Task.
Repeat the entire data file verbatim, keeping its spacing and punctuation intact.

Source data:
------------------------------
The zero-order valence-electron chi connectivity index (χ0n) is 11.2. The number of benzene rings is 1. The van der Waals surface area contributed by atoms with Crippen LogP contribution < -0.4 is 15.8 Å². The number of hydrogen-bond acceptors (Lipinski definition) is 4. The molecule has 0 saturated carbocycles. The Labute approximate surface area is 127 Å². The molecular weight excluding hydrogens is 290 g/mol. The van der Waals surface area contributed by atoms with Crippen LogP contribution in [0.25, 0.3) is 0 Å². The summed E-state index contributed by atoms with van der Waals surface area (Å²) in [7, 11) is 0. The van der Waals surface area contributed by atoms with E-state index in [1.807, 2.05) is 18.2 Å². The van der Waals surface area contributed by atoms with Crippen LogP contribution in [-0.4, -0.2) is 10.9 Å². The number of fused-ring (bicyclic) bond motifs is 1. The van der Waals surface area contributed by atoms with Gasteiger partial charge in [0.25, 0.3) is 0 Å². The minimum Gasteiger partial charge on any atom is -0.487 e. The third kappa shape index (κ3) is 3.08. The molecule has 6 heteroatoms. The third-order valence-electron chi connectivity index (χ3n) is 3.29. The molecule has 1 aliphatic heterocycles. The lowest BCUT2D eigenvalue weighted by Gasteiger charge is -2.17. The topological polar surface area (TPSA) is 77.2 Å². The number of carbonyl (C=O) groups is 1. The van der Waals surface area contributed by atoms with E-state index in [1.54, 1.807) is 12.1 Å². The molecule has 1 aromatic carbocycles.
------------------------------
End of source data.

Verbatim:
The zero-order valence-electron chi connectivity index (χ0n) is 11.2. The number of benzene rings is 1. The van der Waals surface area contributed by atoms with Crippen LogP contribution < -0.4 is 15.8 Å². The number of hydrogen-bond acceptors (Lipinski definition) is 4. The molecule has 0 saturated carbocycles. The Labute approximate surface area is 127 Å². The molecular weight excluding hydrogens is 290 g/mol. The van der Waals surface area contributed by atoms with Crippen LogP contribution in [0.25, 0.3) is 0 Å². The summed E-state index contributed by atoms with van der Waals surface area (Å²) in [7, 11) is 0. The van der Waals surface area contributed by atoms with E-state index in [1.807, 2.05) is 18.2 Å². The van der Waals surface area contributed by atoms with Crippen LogP contribution in [-0.4, -0.2) is 10.9 Å². The number of fused-ring (bicyclic) bond motifs is 1. The van der Waals surface area contributed by atoms with Gasteiger partial charge in [0.25, 0.3) is 0 Å². The minimum Gasteiger partial charge on any atom is -0.487 e. The third kappa shape index (κ3) is 3.08. The molecule has 6 heteroatoms. The third-order valence-electron chi connectivity index (χ3n) is 3.29. The molecule has 1 aliphatic heterocycles. The lowest BCUT2D eigenvalue weighted by Gasteiger charge is -2.17. The topological polar surface area (TPSA) is 77.2 Å². The number of carbonyl (C=O) groups is 1. The van der Waals surface area contributed by atoms with E-state index in [1.54, 1.807) is 12.1 Å². The molecule has 1 aromatic carbocycles.